City coun­cil looks at com­pressed nat­u­ral gas fa­cil­ity

The Covington News - - News - GABRIEL KHOULI Staff Re­porter

In the wake of ev­er­in­creas­ing diesel and gaso­line prices, Cov­ing­ton of­fi­cials con­tinue to warm to the idea of build­ing a com­pressed nat­u­ral gas fu­el­ing fa­cil­ity that would be avail­able to the city and public.

The coun­cil reached an in­for­mal con­sen­sus Wed­nes­day night to move ahead with an en­gi­neer­ing study for a com­pressed nat­u­ral gas (CNG) fa­cil­ity; an of­fi­cial vote is ex­pected to be taken at Mon­day’s coun­cil meet­ing. A ball­park fig­ure for the cost of the study was not avail­able, though grant writer Randy Con­ner said he could have it be­fore Mon­day’s meet­ing.

Once the study is com­pleted, the city would de­cide whether to spend ap­prox­i­mately $1.9 mil­lion to build a CNG fu­el­ing fa­cil­ity.

Con­ner and Bill Meecham, di­rec­tor of the city’s public ser­vices di­vi­sion, met with Snap­ping Shoals EMC fleet em­ploy­ees be­cause Snap­ping Shoals has a pri­vate fu­el­ing sta­tion at its Brown Bridge Road lo­ca­tion and 25 Cng-pow­ered trucks. The Snap­ping Shoals EMC fleet is also plan­ning to con­vert an ad­di­tional 25 trucks to run on CNG.

Con­ner said he was told it costs Snap­ping Shoals $8,100 to con­vert a truck to run on CNG and they re­coup those con­ver­sion costs by sav­ing on fuel, pass­ing the break even point at 60,000 miles. Fleet Ser­vices Di­rec­tor Jeff Mor­gan pre­vi­ously told The News that Snap­ping Shoals saved around $280,000 by us­ing CNG ve­hi­cles be­tween 1999 and 2007, based on his cal­cu­la­tions.

Con­ner said the con­ver­sion costs for the city should be sim­i­lar and can be han­dled in house, as­sum­ing a me­chanic re­ceives train­ing. In ad­di­tion, Con­ner said the city should be able to buy its CNG for an even cheaper price, for an

even cheaper price, al­low­ing it to re­cover costs af­ter 45,000 to 50,000 miles.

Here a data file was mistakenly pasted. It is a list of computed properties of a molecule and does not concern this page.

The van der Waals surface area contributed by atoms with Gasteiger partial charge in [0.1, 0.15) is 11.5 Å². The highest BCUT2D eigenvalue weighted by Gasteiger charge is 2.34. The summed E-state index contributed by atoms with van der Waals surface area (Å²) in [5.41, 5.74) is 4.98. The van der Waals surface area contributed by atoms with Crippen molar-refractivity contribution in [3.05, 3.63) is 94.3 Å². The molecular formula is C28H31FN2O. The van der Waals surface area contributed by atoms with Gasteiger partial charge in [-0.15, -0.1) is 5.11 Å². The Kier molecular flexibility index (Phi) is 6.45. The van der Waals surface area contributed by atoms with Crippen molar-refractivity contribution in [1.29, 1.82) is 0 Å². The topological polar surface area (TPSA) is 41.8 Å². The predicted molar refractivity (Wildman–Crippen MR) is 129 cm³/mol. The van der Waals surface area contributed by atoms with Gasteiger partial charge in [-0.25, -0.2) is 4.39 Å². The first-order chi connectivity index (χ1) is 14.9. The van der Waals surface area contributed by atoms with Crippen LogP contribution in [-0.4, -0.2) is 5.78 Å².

Coun­cil­man Keith Dal­ton said he thought this was a great op­por­tu­nity not only for Cov­ing­ton, but also for the New­ton County School Sys­tem if it even­tu­ally chose to con­vert some of its school buses to run on CNG. Con­ner said a stan­dard school bus model has not yet been cre­ated to run on CNG. The is­sue is that the CNG tanks take a lot of space to store.

Con­ner said he also spoke to Sher­iff Ezell Brown about the pos­si­bil­ity of con­vert­ing ve­hi­cles to CNG. Ac­cel­er­a­tion and per­for­mance of CNG en­gines did not pre­vi­ously match gaso­line en­gines per­for­mance, but Con­ner said re­cent ad­vance­ments in tech­nol­ogy have equal­ized the play­ing field.

An­other hope is that a CNG fu­el­ing fa­cil­ity would cre­ate a rev­enue stream for the city be­cause it could sell CNG to other agen­cies and the public.

Mayor Ron­nie John­ston asked if there was a way for the city to claim and pro­tect its im­me­di­ate ter­ri­tory, sim­i­lar to a fran­chise. City Man­ager Steve Hor­ton said that idea could be ac­com­plished by the city sim­ply re­fus­ing to sell CNG to a com­pany that wanted to open up a pri­vate fu­el­ing sta­tion. When asked if the city would have to sell CNG to some­one who wanted to com­pete, City At­tor­ney Ed Crudup said no.

The hope would be for the city to be­come part of a CNG fu­el­ing net­work that would at­tract area driv­ers, as well as trac­tor trailer trucks driv­ing on the In­ter- state 20 cor­ri­dor.

Hor­ton said the city could even po­ten­tially cre­ate a re­bate pro­gram for peo­ple who choose to buy their own slow­fill, home CNG ma­chine. Be­cause the cus­tomer would still be buy­ing CNG from the city, the city would still reap some profit.

City re­jects pedes­trian bridge

In other city news, the coun­cil reached a con­sen­sus not to spend money to build a pedes­trian bridge di­rectly across Ga. High­way 81 that would cross In­ter­state 20.

While the city al­ready has a $500,000 grant for the bridge and could re­ceive other fund­ing, it could still end up pay­ing at least $200,000 if it didn’t find any ad­di­tional fund­ing for the $1 mil­lion bridge.

In ad­di­tion, the city would have to pay $75,000 for an en­gi­neer­ing study, which coun­cil mem­bers didn’t seem keen on.

Coun­cil­men Chris Smith, Mike What­ley and Dal­ton have all said they’ve re­ceived calls from con­stituents ques­tion­ing whether the money wouldn’t be spent some­where else. Mayor John­ston agreed that he be­lieves $200,000 would be bet­ter spent some­where else at this time.

The idea of the bridge was to make a safer pedes­trian cross­ing for walk­ers and bi­cy­clists, as the cur­rent rail­ing isn’t par­tic­u­larly high.

If the city of Ox­ford or Ox­ford Col­lege were will­ing to con­trib­ute money to the project to cover costs, the city coun­cil would likely con­sider the project.

Coun­cil­woman Ocie Franklin did say the city should work closely with the school, be­cause it’s an im­por­tant part of the com­mu­nity. One ar­gu­ment for the bridge is that many Ox­ford Col­lege stu­dents don’t have cars and would pre­fer to be able to walk to shop­ping and restau­rants in Cov­ing­ton. How­ever, the col­lege does have a shut­tle.

Coun­cil­man Smith won­dered if the state would be will­ing to maybe put fenc­ing up on the bridge rail­ing to make it even safer.

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